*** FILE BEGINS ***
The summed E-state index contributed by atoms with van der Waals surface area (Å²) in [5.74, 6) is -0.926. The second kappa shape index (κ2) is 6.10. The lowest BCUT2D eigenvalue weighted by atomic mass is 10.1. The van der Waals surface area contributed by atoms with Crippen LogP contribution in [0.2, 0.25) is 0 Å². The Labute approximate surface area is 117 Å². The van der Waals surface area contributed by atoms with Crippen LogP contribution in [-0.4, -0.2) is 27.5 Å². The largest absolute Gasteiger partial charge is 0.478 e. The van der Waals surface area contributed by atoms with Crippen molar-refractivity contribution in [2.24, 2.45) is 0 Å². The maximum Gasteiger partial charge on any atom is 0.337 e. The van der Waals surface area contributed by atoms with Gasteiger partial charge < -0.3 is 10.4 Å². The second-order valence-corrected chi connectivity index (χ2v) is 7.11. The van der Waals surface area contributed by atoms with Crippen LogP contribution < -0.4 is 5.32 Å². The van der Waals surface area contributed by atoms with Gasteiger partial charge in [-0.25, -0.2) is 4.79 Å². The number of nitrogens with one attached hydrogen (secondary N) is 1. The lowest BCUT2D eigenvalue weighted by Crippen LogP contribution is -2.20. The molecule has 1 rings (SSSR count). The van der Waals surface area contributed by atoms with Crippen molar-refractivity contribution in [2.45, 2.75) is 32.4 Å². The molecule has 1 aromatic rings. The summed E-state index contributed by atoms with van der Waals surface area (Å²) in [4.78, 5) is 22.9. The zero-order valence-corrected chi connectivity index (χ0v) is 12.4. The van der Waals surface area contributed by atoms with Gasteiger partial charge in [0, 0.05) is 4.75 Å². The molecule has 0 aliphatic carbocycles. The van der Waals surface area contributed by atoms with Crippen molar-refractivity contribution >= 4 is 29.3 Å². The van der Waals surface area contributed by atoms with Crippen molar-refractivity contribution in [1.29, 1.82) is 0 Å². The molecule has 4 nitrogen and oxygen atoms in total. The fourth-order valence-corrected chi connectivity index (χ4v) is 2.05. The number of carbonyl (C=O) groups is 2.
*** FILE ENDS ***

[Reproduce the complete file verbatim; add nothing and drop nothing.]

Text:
The summed E-state index contributed by atoms with van der Waals surface area (Å²) in [5.74, 6) is -0.926. The second kappa shape index (κ2) is 6.10. The lowest BCUT2D eigenvalue weighted by atomic mass is 10.1. The van der Waals surface area contributed by atoms with Crippen LogP contribution in [0.2, 0.25) is 0 Å². The Labute approximate surface area is 117 Å². The van der Waals surface area contributed by atoms with Crippen LogP contribution in [-0.4, -0.2) is 27.5 Å². The largest absolute Gasteiger partial charge is 0.478 e. The van der Waals surface area contributed by atoms with Crippen molar-refractivity contribution in [2.24, 2.45) is 0 Å². The maximum Gasteiger partial charge on any atom is 0.337 e. The van der Waals surface area contributed by atoms with Gasteiger partial charge < -0.3 is 10.4 Å². The second-order valence-corrected chi connectivity index (χ2v) is 7.11. The van der Waals surface area contributed by atoms with Crippen LogP contribution < -0.4 is 5.32 Å². The van der Waals surface area contributed by atoms with Gasteiger partial charge in [-0.25, -0.2) is 4.79 Å². The number of nitrogens with one attached hydrogen (secondary N) is 1. The lowest BCUT2D eigenvalue weighted by Crippen LogP contribution is -2.20. The molecule has 1 rings (SSSR count). The van der Waals surface area contributed by atoms with Crippen molar-refractivity contribution in [2.45, 2.75) is 32.4 Å². The molecule has 1 aromatic rings. The summed E-state index contributed by atoms with van der Waals surface area (Å²) in [4.78, 5) is 22.9. The zero-order valence-corrected chi connectivity index (χ0v) is 12.4. The van der Waals surface area contributed by atoms with Gasteiger partial charge in [0, 0.05) is 4.75 Å². The molecule has 0 aliphatic carbocycles. The van der Waals surface area contributed by atoms with Crippen molar-refractivity contribution >= 4 is 29.3 Å². The van der Waals surface area contributed by atoms with Crippen molar-refractivity contribution in [1.29, 1.82) is 0 Å². The molecule has 4 nitrogen and oxygen atoms in total. The fourth-order valence-corrected chi connectivity index (χ4v) is 2.05. The number of carbonyl (C=O) groups is 2.